This is an assignment I had to write for my Creative Writing class. It’s in “stream of consciousness”. For those who don’t know what that means: A literary technique for recording the thoughts and feelings of a character without regard to their logical association or narrative sequence. The writer attempts to reflect all the forces affecting the psychology of a character at a single moment.
I sip my hot tea at the local cafe` below my apartment as I finish reading a memoir of Mark Twain. I look around the shop and notice a young couple holding hands, entranced in each other’s eyes. They slowly move towards each other and kiss softly. I smile to myself as I see Peter slip through my mind.
(He moves slowly towards me. Inch by inch. I feel his cool breath on my lips. They feel like ice.)
Is it snowing out yet? I look out the cafe` window. It’s already December and there’s no snow. Or even ice. Though it is cold.
(Finally his lips touch mine and that’s when I know it. He’d be the one for me.)
(The music starts and I get butterflies all over again. I hold my father’s hand and smile weakly at him. He smiles back, bright.)
(My father had always been the strong one in our family. He was what held us together like glue. His smile would always make everything right.)
(I take my first step and release the deep breath I didn’t notice I was holding in. The doors open in front of us as we start to walk down the red-carpeted aisle. Everyone stands up and looks at me as I walk towards the end. The whole time, my eyes on Peter, smiling bright with my father.)
I subconsciously twirl my wedding ring around my finger and take another sip of tea.
(I’m screaming. My legs wide open as Peter holds my hand. I squeeze it as hard as I can, until finally I hear that cry. That’s when my tears of pain turn into tears of joy. The doctor tells us that we have a beautiful baby boy, Zachary. He hands Zachary to me; he looks so fragile and petite in my arms.)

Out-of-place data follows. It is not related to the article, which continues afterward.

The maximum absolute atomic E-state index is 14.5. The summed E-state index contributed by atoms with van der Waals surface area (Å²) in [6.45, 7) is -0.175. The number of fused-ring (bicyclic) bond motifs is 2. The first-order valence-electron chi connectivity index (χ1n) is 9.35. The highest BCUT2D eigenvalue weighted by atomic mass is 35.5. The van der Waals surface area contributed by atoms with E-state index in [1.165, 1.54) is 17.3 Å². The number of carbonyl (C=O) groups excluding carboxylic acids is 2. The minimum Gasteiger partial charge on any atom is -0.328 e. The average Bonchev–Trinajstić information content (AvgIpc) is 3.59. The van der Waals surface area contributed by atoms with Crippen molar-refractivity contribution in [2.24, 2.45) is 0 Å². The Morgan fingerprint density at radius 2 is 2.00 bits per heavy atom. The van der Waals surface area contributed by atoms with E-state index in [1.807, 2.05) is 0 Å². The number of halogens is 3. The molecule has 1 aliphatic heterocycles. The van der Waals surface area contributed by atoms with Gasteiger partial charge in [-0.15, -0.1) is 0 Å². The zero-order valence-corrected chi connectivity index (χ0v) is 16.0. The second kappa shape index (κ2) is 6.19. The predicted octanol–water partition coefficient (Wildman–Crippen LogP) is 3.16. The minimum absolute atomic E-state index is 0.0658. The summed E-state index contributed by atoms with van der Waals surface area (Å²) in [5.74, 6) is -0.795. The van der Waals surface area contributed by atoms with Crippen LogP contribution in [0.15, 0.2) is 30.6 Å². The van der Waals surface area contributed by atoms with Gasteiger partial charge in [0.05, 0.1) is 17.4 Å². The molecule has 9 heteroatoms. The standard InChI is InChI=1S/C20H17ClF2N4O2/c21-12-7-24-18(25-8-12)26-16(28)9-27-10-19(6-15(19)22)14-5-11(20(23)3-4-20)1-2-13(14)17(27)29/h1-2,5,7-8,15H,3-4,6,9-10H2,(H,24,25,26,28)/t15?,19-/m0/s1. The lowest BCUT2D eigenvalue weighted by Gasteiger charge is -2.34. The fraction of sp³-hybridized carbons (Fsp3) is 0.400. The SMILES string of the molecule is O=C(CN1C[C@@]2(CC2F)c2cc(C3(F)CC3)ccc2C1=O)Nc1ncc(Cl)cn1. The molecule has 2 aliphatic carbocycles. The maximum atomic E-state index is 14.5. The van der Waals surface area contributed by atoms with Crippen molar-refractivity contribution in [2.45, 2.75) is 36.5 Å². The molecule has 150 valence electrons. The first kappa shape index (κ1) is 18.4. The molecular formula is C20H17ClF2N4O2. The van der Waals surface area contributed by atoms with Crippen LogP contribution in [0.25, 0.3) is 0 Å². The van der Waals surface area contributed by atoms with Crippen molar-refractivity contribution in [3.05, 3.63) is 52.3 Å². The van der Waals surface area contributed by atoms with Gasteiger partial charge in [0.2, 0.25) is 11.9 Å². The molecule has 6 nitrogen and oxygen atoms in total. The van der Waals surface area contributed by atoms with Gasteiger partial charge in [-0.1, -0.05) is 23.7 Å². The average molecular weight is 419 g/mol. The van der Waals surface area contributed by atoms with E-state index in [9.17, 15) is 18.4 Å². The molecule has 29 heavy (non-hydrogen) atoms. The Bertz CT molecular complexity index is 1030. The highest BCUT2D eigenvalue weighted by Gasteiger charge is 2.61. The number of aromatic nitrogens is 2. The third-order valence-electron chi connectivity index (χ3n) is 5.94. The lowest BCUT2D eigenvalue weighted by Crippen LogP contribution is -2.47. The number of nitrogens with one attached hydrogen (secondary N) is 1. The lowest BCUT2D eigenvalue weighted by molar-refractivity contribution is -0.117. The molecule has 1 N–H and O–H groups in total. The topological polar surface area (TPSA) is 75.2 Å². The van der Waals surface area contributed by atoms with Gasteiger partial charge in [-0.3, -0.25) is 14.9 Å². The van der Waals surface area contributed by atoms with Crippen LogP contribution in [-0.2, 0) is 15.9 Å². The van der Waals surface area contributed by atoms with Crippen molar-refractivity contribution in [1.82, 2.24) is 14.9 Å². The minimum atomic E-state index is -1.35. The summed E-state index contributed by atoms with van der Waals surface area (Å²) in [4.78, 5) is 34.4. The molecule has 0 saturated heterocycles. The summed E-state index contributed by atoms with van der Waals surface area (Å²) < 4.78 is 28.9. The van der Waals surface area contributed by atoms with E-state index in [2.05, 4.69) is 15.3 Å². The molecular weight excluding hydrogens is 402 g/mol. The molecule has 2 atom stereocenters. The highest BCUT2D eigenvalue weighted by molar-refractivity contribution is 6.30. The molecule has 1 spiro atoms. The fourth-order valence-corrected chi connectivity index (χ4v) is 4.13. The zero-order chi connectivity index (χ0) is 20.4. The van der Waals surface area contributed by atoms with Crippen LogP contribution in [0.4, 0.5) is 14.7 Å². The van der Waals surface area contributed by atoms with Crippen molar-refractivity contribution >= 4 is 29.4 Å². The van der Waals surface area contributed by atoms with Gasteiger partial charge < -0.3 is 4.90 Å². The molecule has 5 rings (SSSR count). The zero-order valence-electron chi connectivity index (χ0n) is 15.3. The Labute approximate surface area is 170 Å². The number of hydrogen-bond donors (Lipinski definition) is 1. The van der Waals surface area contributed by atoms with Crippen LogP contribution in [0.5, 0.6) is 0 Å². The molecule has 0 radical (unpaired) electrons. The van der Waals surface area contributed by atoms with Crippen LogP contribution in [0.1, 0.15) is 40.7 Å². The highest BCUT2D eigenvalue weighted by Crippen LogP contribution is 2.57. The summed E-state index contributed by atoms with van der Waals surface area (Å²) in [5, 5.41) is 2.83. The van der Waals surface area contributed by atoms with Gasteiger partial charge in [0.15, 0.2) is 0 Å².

(We hug goodbye one last time. As we drive away, I turn to look at Zachary. Peter reassures me he’ll be home for Thanksgiving after his midterms.)
I ask the cafe` waitress for another tea and some crumpets.
(The music starts again and once again I get butterflies. But this time they’re not for me. They’re for Zachary, who’s looking dashing in his black tuxedo. Just like Peter did thirty-three years ago.)
(I kiss my father’s cheek as he turns to sit down next to my smiling mother. The Priest starts the ceremony and I stare into Peter’s mesmerizing blue eyes. Once it’s over, we say, “I do”, both of our voices shaking but strong. Then we kiss for the first time, as husband and wife.)
The waitress comes over and gives me my order. I take a sip of the boiling tea and burn my tongue.
(I hiss and Elena, my daughter-in-law, asks what’s wrong. “I burnt my tongue on the tea I’m drinking,” I tell her. Zachary comes in, out-of-breath, shock stricken on his face. “Dad is in the hospital. He got in a car accident on the way home.” I feel dizzy, light-headed. Like my whole world is going to collapse. Zachary holds onto me as we get inside the car. Elena comes with us, Lily, my granddaughter, in her arms.)
(Peter and I rush to the hospital. We finally make it to Elena’s room, Zachary waiting outside. He smiles big as he greets us. I give him a big hug as Peter congratulates him. We go into the room and see Elena holding a little pink pig-in-a-blanket. I get there before Zachary or Peter do and hug Elena with tears in my eyes. I look down at my first grandchild, Lily.)
(We go into the room where Peter is. Elena and Lily wait outside. I let out a yelp as I see my husband like this. Tubes connected all over his body, a mask to help him breathe, machines plugged into him everywhere. I rush to his side and grab a hold of his hand; tears flowing freely down my cheeks.)
I wipe my eyes as I take another sip of tea. I stare out the cafe` window at nothing.
(That night, Peter died in his sleep. The doctor said he felt nothing. It was like going to sleep and just never waking up again.)
(The day of his funeral it rained. Of course. I was holding up a black umbrella to mourn. Even the heavens were mourning Peter’s death, and that I took to the heart. He was a good man, my Peter. Perfect in almost every way. Except for the fact that he’s left me alone now.)
I’m all alone in this world. Sure, I have Zachary, Elena, and Lily who’s five now. But this life I live is nothing without Peter. I finish my tea and pay. I leave the cafe` and head upstairs to my home. My empty home that was once filled with love. Sweet, precious love, just like that young couple downstairs.
2010 (c) Jennifer Gioia